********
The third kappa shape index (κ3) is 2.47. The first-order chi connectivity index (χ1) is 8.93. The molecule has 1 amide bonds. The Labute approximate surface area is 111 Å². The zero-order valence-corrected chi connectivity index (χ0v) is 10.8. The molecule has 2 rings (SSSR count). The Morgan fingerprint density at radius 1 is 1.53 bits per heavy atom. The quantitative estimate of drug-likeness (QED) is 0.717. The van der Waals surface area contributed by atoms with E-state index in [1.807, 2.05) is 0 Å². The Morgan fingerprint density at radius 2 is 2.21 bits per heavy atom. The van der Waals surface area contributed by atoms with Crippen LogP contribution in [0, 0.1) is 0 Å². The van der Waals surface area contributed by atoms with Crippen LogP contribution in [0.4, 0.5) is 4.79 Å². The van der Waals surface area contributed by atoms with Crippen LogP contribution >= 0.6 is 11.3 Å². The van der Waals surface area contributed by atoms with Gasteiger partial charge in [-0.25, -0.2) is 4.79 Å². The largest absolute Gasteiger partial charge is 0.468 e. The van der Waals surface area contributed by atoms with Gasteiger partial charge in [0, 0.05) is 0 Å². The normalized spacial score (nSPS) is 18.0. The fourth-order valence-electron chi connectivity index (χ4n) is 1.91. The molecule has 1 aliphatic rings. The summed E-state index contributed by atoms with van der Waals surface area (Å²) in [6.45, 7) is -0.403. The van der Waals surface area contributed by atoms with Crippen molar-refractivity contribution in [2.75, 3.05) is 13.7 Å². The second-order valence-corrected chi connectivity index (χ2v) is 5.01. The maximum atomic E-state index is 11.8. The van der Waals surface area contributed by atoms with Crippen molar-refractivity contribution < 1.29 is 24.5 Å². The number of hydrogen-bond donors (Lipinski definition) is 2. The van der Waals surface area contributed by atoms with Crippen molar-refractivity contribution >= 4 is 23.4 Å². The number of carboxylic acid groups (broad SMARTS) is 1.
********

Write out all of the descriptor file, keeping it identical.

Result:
The third kappa shape index (κ3) is 2.47. The first-order chi connectivity index (χ1) is 8.93. The molecule has 1 amide bonds. The Labute approximate surface area is 111 Å². The zero-order valence-corrected chi connectivity index (χ0v) is 10.8. The molecule has 2 rings (SSSR count). The Morgan fingerprint density at radius 1 is 1.53 bits per heavy atom. The quantitative estimate of drug-likeness (QED) is 0.717. The van der Waals surface area contributed by atoms with E-state index in [1.807, 2.05) is 0 Å². The Morgan fingerprint density at radius 2 is 2.21 bits per heavy atom. The van der Waals surface area contributed by atoms with Crippen LogP contribution in [0, 0.1) is 0 Å². The van der Waals surface area contributed by atoms with Crippen LogP contribution in [0.4, 0.5) is 4.79 Å². The van der Waals surface area contributed by atoms with Crippen LogP contribution >= 0.6 is 11.3 Å². The van der Waals surface area contributed by atoms with Gasteiger partial charge in [-0.25, -0.2) is 4.79 Å². The largest absolute Gasteiger partial charge is 0.468 e. The van der Waals surface area contributed by atoms with Gasteiger partial charge in [0, 0.05) is 0 Å². The normalized spacial score (nSPS) is 18.0. The fourth-order valence-electron chi connectivity index (χ4n) is 1.91. The molecule has 1 aliphatic rings. The summed E-state index contributed by atoms with van der Waals surface area (Å²) in [6.45, 7) is -0.403. The van der Waals surface area contributed by atoms with Crippen molar-refractivity contribution in [2.75, 3.05) is 13.7 Å². The second-order valence-corrected chi connectivity index (χ2v) is 5.01. The maximum atomic E-state index is 11.8. The van der Waals surface area contributed by atoms with Crippen molar-refractivity contribution < 1.29 is 24.5 Å². The number of hydrogen-bond donors (Lipinski definition) is 2. The van der Waals surface area contributed by atoms with Crippen molar-refractivity contribution >= 4 is 23.4 Å². The number of carboxylic acid groups (broad SMARTS) is 1.